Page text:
Miami University Richard T. Farmer School of Business
Heapy Engineering designed the Mechanical-Electrical systems for the new 210,000 SF, Richard T. Farmer School of Business. The main entrance leads to the double-height Commons, which stands at a major crossroads of the building's interior circulation with adjacent study and dining rooms, as does the sky lit atrium, which opens to all floors of the building.
A broad open staircase connecting the school’s upper floors of classrooms occupies the atrium. Instructional spaces, including cluster classrooms, breakout rooms, a trading room, reflect the school's academic style, which emphasizes small group work, seminar instruction, and experiential learning. The entrance to the school's 515-seat auditorium is given prominence in the complex and is visible from Uptown Oxford's High Street.
The building's simple Colonial-Georgian facades of red brick, white-painted trim, and slate roofs carry forward the architectural identity of Miami University's historic campus.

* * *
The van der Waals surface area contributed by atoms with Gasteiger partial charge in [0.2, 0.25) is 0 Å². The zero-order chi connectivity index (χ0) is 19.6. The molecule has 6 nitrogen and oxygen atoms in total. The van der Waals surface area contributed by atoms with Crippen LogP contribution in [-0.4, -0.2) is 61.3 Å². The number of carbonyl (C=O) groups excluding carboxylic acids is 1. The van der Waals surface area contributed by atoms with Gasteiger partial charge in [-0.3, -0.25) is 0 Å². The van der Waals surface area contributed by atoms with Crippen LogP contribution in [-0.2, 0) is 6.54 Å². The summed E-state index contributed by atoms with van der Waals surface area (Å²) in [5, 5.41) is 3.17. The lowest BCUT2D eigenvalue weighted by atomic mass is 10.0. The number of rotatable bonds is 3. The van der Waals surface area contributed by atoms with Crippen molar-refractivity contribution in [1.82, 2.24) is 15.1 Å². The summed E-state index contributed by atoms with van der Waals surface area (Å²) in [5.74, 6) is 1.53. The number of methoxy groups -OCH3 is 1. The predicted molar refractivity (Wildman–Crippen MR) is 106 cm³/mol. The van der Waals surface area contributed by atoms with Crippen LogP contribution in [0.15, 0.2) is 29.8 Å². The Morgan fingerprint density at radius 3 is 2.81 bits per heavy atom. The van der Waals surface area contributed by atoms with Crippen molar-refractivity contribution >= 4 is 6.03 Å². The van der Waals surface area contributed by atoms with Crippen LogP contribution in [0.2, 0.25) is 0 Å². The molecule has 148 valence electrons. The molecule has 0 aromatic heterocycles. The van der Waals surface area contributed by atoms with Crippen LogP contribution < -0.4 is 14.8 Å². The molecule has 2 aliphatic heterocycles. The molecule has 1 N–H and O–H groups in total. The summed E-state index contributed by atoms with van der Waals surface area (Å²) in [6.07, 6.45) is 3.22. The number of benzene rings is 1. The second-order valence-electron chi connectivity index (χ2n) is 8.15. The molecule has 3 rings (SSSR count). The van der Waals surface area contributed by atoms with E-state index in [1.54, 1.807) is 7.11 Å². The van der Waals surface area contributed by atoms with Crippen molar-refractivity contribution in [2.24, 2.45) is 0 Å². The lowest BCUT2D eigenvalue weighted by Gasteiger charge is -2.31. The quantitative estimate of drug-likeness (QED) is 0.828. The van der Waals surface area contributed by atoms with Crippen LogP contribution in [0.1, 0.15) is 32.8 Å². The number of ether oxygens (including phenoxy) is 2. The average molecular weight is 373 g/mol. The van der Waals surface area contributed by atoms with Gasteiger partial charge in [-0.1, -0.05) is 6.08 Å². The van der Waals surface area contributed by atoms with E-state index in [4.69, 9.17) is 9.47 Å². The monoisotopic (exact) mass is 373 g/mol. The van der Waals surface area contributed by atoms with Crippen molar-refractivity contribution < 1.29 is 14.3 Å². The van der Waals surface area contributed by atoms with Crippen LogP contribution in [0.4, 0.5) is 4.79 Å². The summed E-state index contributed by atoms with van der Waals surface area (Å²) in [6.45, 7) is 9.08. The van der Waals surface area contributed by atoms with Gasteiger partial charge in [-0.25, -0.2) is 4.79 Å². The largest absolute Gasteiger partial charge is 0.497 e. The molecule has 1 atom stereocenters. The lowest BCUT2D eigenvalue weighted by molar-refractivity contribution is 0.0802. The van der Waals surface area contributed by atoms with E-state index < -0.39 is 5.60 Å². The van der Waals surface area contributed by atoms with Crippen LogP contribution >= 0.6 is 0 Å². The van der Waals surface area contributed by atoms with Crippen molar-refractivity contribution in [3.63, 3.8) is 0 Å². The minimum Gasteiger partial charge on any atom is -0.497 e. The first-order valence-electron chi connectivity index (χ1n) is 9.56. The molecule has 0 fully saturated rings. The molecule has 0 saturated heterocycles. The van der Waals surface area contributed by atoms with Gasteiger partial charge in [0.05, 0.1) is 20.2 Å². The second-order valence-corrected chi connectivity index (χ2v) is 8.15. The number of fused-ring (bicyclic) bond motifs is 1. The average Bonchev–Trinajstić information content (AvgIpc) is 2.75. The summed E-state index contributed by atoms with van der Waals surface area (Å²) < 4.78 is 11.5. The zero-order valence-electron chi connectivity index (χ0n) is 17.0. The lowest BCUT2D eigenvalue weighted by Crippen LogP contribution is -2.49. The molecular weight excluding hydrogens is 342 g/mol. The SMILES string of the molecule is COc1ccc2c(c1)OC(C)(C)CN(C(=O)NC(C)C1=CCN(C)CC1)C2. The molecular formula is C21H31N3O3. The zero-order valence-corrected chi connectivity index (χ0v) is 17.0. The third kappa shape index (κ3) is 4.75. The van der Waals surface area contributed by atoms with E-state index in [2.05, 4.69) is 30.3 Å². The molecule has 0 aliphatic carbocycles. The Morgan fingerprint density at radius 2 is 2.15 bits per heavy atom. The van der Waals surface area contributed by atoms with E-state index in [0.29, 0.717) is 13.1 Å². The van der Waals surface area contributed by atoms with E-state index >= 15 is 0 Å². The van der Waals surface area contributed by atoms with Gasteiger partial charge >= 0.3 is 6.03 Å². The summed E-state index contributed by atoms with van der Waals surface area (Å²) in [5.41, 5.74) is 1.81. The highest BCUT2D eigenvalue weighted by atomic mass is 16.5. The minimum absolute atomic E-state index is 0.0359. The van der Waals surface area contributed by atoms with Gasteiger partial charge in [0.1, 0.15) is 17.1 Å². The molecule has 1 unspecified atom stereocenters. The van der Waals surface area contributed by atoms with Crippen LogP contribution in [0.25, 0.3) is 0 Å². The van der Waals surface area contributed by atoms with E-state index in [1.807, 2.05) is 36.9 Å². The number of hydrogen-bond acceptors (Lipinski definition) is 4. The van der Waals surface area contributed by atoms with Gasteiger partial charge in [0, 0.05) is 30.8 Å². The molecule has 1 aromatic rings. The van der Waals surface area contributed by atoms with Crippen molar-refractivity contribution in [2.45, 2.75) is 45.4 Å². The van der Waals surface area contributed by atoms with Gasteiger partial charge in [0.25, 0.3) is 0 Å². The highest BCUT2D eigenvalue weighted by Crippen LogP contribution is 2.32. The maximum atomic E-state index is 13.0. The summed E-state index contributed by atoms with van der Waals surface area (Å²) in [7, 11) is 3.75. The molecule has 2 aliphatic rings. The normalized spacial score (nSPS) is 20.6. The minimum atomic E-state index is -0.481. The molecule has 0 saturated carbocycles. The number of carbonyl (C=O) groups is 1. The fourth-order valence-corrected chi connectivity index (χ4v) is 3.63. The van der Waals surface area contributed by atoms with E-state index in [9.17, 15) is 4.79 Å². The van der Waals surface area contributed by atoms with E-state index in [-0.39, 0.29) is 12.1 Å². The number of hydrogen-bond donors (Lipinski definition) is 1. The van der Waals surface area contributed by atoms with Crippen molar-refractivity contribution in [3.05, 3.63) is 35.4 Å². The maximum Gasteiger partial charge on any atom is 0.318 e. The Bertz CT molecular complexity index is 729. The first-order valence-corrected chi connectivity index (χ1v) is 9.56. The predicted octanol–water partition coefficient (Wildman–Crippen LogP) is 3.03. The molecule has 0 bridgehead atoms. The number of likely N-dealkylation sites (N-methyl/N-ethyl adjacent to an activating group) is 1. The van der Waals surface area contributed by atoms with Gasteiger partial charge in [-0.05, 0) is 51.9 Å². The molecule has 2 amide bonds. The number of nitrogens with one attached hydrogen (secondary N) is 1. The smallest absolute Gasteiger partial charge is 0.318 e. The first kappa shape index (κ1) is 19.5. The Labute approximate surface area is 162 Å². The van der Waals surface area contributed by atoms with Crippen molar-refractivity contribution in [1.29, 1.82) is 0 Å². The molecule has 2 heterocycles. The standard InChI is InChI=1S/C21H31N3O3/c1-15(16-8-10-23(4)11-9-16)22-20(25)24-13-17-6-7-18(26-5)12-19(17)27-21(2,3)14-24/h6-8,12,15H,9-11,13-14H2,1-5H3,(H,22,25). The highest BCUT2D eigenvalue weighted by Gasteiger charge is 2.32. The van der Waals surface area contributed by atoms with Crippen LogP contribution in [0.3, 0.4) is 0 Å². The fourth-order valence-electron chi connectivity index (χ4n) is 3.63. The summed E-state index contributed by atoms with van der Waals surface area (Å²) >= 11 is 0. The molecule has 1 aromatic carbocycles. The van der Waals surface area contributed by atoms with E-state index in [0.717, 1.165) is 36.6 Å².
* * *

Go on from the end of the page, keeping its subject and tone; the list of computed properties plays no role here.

The food service for this new building included a 2,000 SF full commercial kitchen that included a large walk in refrigerator, freezer and dry storage spaces. There is also a 2150 SF Marche, which includes a food court style food preparation and display. Specific styles of food preparation include an Asian Cuisine Station, Pannini Sandwich Station, Coffee Bar, Quiche Station and Soup and Salad Bar.
The School of Business Building's key sustainable features include: energy efficient Mechanical-Electrical systems, maximized use of natural light (and daylight dimming controls throughout), over 80% of project waste was diverted from landfills, water use reduction through the installation of low-flow flush valves and fixtures and the utilization of a fully-integrated green cleaning program to improve the health and safety of the indoor environment through the responsible use of the latest in green cleaning technology and practices.
This project is LEED® Silver certified. This project received certification under the LEED for New Construction rating system.
The project was completed in 2009 with a total construction cost of $57,750,000.